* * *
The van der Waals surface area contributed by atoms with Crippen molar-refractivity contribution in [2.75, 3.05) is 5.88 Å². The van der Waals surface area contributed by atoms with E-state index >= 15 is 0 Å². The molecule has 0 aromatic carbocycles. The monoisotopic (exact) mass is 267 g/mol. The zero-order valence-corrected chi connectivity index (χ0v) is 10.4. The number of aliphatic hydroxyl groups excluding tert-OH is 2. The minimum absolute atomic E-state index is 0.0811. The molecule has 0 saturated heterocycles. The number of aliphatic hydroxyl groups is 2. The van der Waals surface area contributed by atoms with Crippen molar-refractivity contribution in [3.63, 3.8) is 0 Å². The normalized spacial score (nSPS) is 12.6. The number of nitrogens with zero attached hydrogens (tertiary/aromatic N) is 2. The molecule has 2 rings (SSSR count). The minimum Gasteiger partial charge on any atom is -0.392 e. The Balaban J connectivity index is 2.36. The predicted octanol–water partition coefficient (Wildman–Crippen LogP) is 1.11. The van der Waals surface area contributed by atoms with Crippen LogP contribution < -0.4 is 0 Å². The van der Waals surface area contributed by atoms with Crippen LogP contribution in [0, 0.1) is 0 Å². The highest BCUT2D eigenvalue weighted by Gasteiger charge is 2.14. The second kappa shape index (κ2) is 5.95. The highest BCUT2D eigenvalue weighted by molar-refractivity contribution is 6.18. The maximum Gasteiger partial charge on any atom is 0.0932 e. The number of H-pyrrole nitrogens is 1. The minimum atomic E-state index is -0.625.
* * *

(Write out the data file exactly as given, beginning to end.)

The van der Waals surface area contributed by atoms with Crippen molar-refractivity contribution in [2.75, 3.05) is 5.88 Å². The van der Waals surface area contributed by atoms with E-state index >= 15 is 0 Å². The molecule has 0 aromatic carbocycles. The monoisotopic (exact) mass is 267 g/mol. The zero-order valence-corrected chi connectivity index (χ0v) is 10.4. The number of aliphatic hydroxyl groups excluding tert-OH is 2. The minimum absolute atomic E-state index is 0.0811. The molecule has 0 saturated heterocycles. The number of aliphatic hydroxyl groups is 2. The van der Waals surface area contributed by atoms with Crippen molar-refractivity contribution in [3.63, 3.8) is 0 Å². The normalized spacial score (nSPS) is 12.6. The number of nitrogens with zero attached hydrogens (tertiary/aromatic N) is 2. The molecule has 2 rings (SSSR count). The minimum Gasteiger partial charge on any atom is -0.392 e. The Balaban J connectivity index is 2.36. The predicted octanol–water partition coefficient (Wildman–Crippen LogP) is 1.11. The van der Waals surface area contributed by atoms with Crippen LogP contribution < -0.4 is 0 Å². The van der Waals surface area contributed by atoms with Crippen LogP contribution in [0, 0.1) is 0 Å². The highest BCUT2D eigenvalue weighted by Gasteiger charge is 2.14. The second kappa shape index (κ2) is 5.95. The highest BCUT2D eigenvalue weighted by molar-refractivity contribution is 6.18. The maximum Gasteiger partial charge on any atom is 0.0932 e. The number of H-pyrrole nitrogens is 1. The minimum atomic E-state index is -0.625.